Today, families and many groups and unions are demanding answers to this excess mortality recorded in Guadeloupe since the first cases of COVID-19 appeared. In spite of the information campaigns set up by the government and the local authorities and the various interventions of medical staff or members of the scientific community in the media, some West Indians still doubt the danger of the coronavirus. Because of distrust of the population towards the public authorities in matters of health, some blame the excess mortality to dengue and others to a will of the official authorities to let the West Indians die.
For many Guadeloupeans and Martinicans, the vaccine is also the cause of some of the deaths. While 88% of people over the age of 18 are fully vaccinated in France, the issue of vaccination has become the stumbling block in Guadeloupe and Martinique.
The sensitive issue of vaccination
Since the appearance of the first cases of coronavirus in France, the government has put in place many measures to limit the risk of contagion on the national territory, including the emphasis on the vaccination against the COVID-19. President Emmanuel Macron was one of the first world leaders to order the requirement of proof of vaccination or negative PCR test to enter public places in the mainland.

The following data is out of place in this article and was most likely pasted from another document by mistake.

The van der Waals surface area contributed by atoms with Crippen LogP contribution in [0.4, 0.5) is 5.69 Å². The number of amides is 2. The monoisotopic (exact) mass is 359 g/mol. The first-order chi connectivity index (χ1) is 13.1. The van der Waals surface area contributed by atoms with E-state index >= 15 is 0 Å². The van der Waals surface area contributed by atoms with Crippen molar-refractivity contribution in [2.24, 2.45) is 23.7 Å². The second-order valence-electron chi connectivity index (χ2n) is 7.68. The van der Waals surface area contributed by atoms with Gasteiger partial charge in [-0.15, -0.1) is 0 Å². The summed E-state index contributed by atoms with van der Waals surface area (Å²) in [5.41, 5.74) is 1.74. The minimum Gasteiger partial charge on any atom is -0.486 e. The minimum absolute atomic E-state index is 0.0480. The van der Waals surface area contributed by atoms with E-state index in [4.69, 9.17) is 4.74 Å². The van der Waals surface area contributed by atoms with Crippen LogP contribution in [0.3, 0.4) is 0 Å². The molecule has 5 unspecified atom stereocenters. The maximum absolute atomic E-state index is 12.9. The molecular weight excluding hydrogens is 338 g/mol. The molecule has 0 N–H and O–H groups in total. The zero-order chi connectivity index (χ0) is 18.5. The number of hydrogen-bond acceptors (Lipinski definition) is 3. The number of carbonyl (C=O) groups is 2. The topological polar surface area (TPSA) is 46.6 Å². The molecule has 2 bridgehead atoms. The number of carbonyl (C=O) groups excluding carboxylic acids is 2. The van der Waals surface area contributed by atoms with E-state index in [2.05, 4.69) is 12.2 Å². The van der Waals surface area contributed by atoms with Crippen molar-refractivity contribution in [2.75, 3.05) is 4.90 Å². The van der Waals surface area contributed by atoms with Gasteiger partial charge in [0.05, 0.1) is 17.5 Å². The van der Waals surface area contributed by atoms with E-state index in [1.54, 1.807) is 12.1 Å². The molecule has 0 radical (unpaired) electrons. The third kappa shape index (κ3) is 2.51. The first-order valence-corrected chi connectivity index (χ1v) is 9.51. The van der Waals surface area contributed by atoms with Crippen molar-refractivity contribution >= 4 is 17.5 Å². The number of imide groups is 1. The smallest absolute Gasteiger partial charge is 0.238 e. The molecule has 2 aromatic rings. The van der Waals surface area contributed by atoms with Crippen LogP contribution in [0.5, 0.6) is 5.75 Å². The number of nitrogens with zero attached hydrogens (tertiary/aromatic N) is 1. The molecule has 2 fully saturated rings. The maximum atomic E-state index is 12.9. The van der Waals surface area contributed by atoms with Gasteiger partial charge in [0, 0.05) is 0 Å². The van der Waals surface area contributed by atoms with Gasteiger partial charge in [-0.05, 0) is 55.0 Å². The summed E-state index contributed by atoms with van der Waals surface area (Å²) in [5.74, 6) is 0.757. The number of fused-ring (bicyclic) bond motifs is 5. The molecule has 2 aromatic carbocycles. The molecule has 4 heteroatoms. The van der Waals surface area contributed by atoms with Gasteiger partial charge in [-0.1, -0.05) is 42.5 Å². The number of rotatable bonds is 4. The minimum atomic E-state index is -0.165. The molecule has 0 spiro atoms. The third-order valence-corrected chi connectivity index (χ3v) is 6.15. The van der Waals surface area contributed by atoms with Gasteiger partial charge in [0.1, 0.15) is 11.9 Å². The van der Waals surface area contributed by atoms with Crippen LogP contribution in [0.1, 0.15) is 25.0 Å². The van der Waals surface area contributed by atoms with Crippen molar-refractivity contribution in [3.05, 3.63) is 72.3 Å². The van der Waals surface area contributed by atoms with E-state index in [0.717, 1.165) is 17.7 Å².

In order to curb the epidemic and reduce mortality, starting January 2021, local authorities have implemented large-scale vaccination campaigns. Initially reserved for those most at risk of contracting the virus, vaccination has gradually been opened up to as many people as possible, including since June, children 12 years and older. Vaccination for 5 year olds with health conditions is set to start at the end of December.
Nevertheless, the vaccination coverage rate is still low in Guadeloupe and Martinique.
In Martinique, as of November 28, 127,478 people had a complete vaccination schedule, or 40.3% of the population. As of November 16, 245,642 COVID-19 vaccine injections had already been completed in Guadeloupe, or 46.43% of the population having received at least a first dose. An 18.67% of adolescents aged 12 to 17 had received at least one injection. Nevertheless, Santé Publique France anticipates another possible contagion wave but indicates that they are having data recollection problems due to the social unrest situation. In Martinique, there have been 618 new cases detected in one week, but in Guadeloupe there is no conclusive data on new contagions available yet.
The COVID-19 vaccination issue is a source of great tension in the French West Indies. In Guadeloupe, several elected officials, health care providers, members of the scientific community and public figures have been threatened after urging the population to be vaccinated. On August 1, 2021, a vaccination center was burned down in Martinique.
Since August 9, 2021, the health pass is mandatory in France in establishments receiving the public, medical establishments, long-distance transportation, trade fairs and exhibitions. In order to obtain a health pass, a complete vaccination scheme or a PCR test less than 72 hours old or an antigenic test less than 48 hours old must be presented.